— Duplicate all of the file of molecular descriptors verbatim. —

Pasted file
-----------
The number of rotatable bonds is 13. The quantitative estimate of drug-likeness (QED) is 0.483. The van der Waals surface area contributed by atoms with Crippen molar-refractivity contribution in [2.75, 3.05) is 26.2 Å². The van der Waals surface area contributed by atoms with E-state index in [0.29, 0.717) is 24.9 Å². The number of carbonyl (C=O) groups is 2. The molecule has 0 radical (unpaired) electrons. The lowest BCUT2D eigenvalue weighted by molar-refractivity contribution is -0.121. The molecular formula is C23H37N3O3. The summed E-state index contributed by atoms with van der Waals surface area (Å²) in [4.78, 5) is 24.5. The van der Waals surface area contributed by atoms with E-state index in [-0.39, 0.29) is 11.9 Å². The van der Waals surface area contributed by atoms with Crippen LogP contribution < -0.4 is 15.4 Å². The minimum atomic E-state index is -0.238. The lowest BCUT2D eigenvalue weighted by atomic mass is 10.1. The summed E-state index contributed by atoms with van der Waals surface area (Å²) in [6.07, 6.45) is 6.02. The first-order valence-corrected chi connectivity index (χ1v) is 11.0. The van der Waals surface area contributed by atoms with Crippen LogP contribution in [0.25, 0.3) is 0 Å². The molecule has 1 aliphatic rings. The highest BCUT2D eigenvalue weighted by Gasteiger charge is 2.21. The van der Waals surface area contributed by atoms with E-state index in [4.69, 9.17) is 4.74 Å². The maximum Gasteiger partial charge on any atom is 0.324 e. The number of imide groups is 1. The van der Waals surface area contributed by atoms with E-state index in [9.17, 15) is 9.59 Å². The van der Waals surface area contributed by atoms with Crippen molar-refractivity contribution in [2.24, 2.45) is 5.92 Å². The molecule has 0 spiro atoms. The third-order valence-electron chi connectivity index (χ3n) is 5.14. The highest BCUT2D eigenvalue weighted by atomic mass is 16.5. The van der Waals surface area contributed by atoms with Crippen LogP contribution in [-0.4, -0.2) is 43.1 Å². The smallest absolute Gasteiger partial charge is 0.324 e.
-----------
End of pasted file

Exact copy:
The number of rotatable bonds is 13. The quantitative estimate of drug-likeness (QED) is 0.483. The van der Waals surface area contributed by atoms with Crippen molar-refractivity contribution in [2.75, 3.05) is 26.2 Å². The van der Waals surface area contributed by atoms with E-state index in [0.29, 0.717) is 24.9 Å². The number of carbonyl (C=O) groups is 2. The molecule has 0 radical (unpaired) electrons. The lowest BCUT2D eigenvalue weighted by molar-refractivity contribution is -0.121. The molecular formula is C23H37N3O3. The summed E-state index contributed by atoms with van der Waals surface area (Å²) in [4.78, 5) is 24.5. The van der Waals surface area contributed by atoms with E-state index in [-0.39, 0.29) is 11.9 Å². The van der Waals surface area contributed by atoms with Crippen LogP contribution < -0.4 is 15.4 Å². The minimum atomic E-state index is -0.238. The lowest BCUT2D eigenvalue weighted by atomic mass is 10.1. The summed E-state index contributed by atoms with van der Waals surface area (Å²) in [6.07, 6.45) is 6.02. The first-order valence-corrected chi connectivity index (χ1v) is 11.0. The van der Waals surface area contributed by atoms with Crippen LogP contribution in [0.25, 0.3) is 0 Å². The molecule has 1 aliphatic rings. The highest BCUT2D eigenvalue weighted by Gasteiger charge is 2.21. The van der Waals surface area contributed by atoms with E-state index in [4.69, 9.17) is 4.74 Å². The maximum Gasteiger partial charge on any atom is 0.324 e. The number of imide groups is 1. The van der Waals surface area contributed by atoms with E-state index in [9.17, 15) is 9.59 Å². The van der Waals surface area contributed by atoms with Crippen molar-refractivity contribution in [2.24, 2.45) is 5.92 Å². The molecule has 0 spiro atoms. The third-order valence-electron chi connectivity index (χ3n) is 5.14. The highest BCUT2D eigenvalue weighted by atomic mass is 16.5. The van der Waals surface area contributed by atoms with Crippen LogP contribution in [-0.4, -0.2) is 43.1 Å². The smallest absolute Gasteiger partial charge is 0.324 e.